Mediators and facilitators are often being recognized for their skills of listening. Having professionals present to be able to listen to the concerns of those impacted and to assure these concerns are shared provides a format for communication that is unique. The listening skills mediators bring in have been proven to decrease frustration amongst the people who are impacted by climate disasters, as well as the professionals who work in the field. 

Indirectly conducting mediation and facilitated dialogue also provides a voice for ethnic and minority populations who are affected. It provides an opportunity for them to have a place to express frustrations and concerns, and to suggest novel solutions. 

Examples of Mediation:

The Bridgeport Paiute Indian Colony in Northeastern California is a federally recognized Indian reservation. The community wanted to build a gas station, RV park and community center and sought to buy a parcel of land near the reservation. Residents in the area objected and sighted some environmental concerns with the project. The US Institute for Environmental Conflict Resolution (USIECR) designed a mediation schedule. The mediation ended in an agreement with all the parties that allowed the reservation to go forward with the sale and helped all of the parties find a resolution that satisfied them all. 

Coeur d’Alene Lake had deposits on the bottom of the lake that threatened water purity. Part of the lake is owned by the local Native Americans and the rest is in the domain of Silver Valley, Idaho. The USIECR mediated with all the parties to create a Lake Management Plan to address pollution, while also respecting the rights and needs of all the stake holders in the plan.

The residents of Williams, Oregon filed a lawsuit against the Bureau of Land Management over apple timber sales. After a long mediation process, 75% of the sale went forward, but 25% was left untouched. The residents had a voice in the final decision and felt empowered to have oversight over the town’s lumbering activities.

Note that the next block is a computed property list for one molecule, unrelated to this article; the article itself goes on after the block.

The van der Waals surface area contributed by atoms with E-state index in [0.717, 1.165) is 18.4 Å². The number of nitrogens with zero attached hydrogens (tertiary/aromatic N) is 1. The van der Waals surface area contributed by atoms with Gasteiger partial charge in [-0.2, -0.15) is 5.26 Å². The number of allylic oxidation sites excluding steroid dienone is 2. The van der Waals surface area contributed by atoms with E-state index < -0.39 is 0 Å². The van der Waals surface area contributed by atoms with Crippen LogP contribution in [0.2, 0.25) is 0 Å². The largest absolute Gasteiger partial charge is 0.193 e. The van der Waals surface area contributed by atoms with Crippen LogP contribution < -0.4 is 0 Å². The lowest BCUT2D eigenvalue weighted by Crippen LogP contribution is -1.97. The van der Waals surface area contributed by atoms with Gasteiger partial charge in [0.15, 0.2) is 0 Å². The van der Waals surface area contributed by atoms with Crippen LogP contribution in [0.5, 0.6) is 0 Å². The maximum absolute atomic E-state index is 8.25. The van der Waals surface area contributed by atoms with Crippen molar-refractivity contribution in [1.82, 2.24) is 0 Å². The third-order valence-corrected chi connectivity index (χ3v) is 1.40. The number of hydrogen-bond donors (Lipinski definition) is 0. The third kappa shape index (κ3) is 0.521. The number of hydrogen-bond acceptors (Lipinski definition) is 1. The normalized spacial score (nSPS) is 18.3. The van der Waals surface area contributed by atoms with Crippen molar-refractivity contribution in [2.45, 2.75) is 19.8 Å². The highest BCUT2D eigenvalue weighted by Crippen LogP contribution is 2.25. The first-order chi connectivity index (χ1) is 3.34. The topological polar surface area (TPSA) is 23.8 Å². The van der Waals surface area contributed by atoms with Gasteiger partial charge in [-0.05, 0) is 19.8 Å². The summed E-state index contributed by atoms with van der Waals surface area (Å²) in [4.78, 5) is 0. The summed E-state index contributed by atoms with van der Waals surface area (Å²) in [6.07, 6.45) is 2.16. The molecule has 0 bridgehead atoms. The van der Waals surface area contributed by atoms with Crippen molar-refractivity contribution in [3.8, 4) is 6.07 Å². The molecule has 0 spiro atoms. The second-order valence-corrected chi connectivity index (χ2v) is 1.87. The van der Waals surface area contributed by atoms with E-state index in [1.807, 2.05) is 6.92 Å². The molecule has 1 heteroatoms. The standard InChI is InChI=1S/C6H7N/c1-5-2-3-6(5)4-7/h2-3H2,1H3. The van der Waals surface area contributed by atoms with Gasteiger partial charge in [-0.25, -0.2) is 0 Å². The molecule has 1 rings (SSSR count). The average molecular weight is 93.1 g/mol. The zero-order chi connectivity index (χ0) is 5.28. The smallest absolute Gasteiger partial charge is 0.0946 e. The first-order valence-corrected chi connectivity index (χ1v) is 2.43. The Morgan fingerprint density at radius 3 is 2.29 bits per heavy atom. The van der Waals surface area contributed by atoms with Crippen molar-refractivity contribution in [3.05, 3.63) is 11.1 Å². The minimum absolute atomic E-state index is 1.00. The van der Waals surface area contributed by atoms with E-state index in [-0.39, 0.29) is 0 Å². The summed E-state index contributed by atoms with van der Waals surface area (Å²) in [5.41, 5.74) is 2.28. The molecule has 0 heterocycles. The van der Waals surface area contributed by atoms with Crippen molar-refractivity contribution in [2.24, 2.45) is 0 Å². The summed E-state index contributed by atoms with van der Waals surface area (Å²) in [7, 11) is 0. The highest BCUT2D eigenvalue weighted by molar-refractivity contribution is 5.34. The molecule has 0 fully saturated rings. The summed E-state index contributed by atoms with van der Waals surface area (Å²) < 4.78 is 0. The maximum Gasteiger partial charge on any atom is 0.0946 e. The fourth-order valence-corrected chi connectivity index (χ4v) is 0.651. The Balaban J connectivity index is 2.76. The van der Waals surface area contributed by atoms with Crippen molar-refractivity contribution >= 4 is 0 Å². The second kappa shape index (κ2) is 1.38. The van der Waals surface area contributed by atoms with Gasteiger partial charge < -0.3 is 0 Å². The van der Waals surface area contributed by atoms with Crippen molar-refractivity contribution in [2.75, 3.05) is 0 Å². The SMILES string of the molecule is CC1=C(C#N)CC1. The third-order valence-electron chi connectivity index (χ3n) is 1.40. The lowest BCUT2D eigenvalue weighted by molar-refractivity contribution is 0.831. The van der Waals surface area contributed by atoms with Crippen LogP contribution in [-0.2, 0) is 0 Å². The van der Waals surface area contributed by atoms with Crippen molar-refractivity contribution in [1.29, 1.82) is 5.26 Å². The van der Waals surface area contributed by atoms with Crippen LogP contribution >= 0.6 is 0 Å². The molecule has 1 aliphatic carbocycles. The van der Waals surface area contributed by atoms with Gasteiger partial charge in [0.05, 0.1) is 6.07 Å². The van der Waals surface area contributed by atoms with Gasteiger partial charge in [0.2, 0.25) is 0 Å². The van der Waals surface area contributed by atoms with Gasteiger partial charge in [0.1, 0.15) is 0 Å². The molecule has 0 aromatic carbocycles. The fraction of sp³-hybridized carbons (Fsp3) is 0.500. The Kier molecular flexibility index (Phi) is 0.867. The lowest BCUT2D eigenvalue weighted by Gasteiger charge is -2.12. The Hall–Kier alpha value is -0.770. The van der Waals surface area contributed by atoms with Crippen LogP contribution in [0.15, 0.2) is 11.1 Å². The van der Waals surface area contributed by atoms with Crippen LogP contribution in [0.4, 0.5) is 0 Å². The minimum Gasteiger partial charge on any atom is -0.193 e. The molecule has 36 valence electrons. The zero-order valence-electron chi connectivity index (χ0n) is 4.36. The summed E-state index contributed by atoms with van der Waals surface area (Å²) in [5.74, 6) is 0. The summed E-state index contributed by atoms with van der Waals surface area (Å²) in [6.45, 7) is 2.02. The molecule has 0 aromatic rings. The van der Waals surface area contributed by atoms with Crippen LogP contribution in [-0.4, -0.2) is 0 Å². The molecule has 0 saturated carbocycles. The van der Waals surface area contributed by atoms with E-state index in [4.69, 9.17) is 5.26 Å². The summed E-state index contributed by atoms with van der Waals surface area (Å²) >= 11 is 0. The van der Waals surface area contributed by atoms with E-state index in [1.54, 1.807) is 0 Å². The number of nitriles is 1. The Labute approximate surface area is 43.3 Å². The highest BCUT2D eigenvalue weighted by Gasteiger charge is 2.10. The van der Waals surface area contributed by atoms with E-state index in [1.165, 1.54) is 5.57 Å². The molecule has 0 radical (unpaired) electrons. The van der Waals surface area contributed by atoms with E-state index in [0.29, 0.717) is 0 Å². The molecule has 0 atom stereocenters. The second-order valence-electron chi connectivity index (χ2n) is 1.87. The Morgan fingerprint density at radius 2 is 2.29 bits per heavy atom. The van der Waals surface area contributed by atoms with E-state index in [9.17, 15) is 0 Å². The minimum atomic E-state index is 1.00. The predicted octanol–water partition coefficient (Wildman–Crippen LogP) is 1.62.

Examples of Facilitated Dialogue:

In Dayton, Ohio one of the small industries reported an environmental spill. A study of the hazard revealed that it could be mitigated by a series of processes on each basement or home in the area that included a device to allow gases to escape. There was no evidence to suggest that a significant impact would be made on the resident’s health as long as these processes could be implemented on all basement dwellings in the area. The EPA called for several facilitated conversations with the residents to inform them and to get permission to inspect and install devices on all basement dwellings. The residents had the opportunity to express their concerns and frustrations. Within a short time, access to all relevant buildings was granted and measures were made to secure resident’s health and safety.

In Montgomery County Ohio the Department of Energy operated a site often called the mound in Montgomery County. Historically the site had been the recipient of an experiment gone wrong that left the area with radioactive gas that led to the evacuation of nearly 200 residents. For years, the DOE struggled to clean up the site and to assure residents they were safe. Years later, in a cleanup effort to support the redevelopment of the site, community focus groups were created to include community voices in the redevelopment plan. The inclusive process helped the environmental engineers create a plan that included community input. The site was finally recovered in 2018 but continues to be watched by local residents.

Recommendations for Future Use of Mediation and/or Facilitation

Because climate change and conflict are compounding the effects and devastation within vulnerable populations, more care has to be taken to support and provide avenues to address inequality. The approach to addressing these issues is as complex as the issues themselves.  However, there is a role that professionals in the field of alternative dispute resolution can play.  This role is not only helpful in resolving direct disputes that arise, but also as a means to provide greater resiliency for disadvantaged populations. 

Here are a few recommendations for mediators:

  • Work with environmental agencies to provide direct listening to those who are experiencing environmental disasters
  • Provide mediation as needed when conflict appears